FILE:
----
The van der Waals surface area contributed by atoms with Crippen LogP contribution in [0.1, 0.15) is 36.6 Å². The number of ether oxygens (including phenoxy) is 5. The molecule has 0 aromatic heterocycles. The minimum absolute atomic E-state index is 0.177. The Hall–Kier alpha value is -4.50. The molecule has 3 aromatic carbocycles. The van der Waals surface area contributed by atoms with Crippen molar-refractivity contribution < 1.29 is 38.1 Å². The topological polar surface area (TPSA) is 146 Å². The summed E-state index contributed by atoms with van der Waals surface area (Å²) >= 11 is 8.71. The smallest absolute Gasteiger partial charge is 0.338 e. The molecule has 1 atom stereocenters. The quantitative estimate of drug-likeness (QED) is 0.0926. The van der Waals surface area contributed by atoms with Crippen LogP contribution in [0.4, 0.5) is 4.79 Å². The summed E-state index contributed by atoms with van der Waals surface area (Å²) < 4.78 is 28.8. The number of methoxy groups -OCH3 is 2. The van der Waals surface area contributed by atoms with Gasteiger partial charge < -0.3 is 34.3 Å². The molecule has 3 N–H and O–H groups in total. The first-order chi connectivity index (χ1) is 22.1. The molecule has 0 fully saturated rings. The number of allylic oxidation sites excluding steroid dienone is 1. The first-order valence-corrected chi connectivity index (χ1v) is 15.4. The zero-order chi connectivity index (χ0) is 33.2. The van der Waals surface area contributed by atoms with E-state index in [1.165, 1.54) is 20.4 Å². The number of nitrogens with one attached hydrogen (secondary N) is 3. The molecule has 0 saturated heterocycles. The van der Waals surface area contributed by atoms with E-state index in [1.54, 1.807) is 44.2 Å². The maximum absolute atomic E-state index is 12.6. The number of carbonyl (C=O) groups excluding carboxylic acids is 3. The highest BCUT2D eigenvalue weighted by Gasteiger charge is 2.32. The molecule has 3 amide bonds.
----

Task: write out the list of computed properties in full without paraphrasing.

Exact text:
The van der Waals surface area contributed by atoms with Crippen LogP contribution in [0.1, 0.15) is 36.6 Å². The number of ether oxygens (including phenoxy) is 5. The molecule has 0 aromatic heterocycles. The minimum absolute atomic E-state index is 0.177. The Hall–Kier alpha value is -4.50. The molecule has 3 aromatic carbocycles. The van der Waals surface area contributed by atoms with Crippen molar-refractivity contribution < 1.29 is 38.1 Å². The topological polar surface area (TPSA) is 146 Å². The summed E-state index contributed by atoms with van der Waals surface area (Å²) >= 11 is 8.71. The smallest absolute Gasteiger partial charge is 0.338 e. The molecule has 1 atom stereocenters. The quantitative estimate of drug-likeness (QED) is 0.0926. The van der Waals surface area contributed by atoms with Crippen LogP contribution in [0.4, 0.5) is 4.79 Å². The summed E-state index contributed by atoms with van der Waals surface area (Å²) < 4.78 is 28.8. The number of methoxy groups -OCH3 is 2. The van der Waals surface area contributed by atoms with Gasteiger partial charge < -0.3 is 34.3 Å². The molecule has 3 N–H and O–H groups in total. The first-order chi connectivity index (χ1) is 22.1. The molecule has 0 fully saturated rings. The number of allylic oxidation sites excluding steroid dienone is 1. The first-order valence-corrected chi connectivity index (χ1v) is 15.4. The zero-order chi connectivity index (χ0) is 33.2. The van der Waals surface area contributed by atoms with E-state index in [1.165, 1.54) is 20.4 Å². The number of nitrogens with one attached hydrogen (secondary N) is 3. The molecule has 0 saturated heterocycles. The van der Waals surface area contributed by atoms with E-state index in [1.54, 1.807) is 44.2 Å². The maximum absolute atomic E-state index is 12.6. The number of carbonyl (C=O) groups excluding carboxylic acids is 3. The highest BCUT2D eigenvalue weighted by Gasteiger charge is 2.32. The molecule has 3 amide bonds.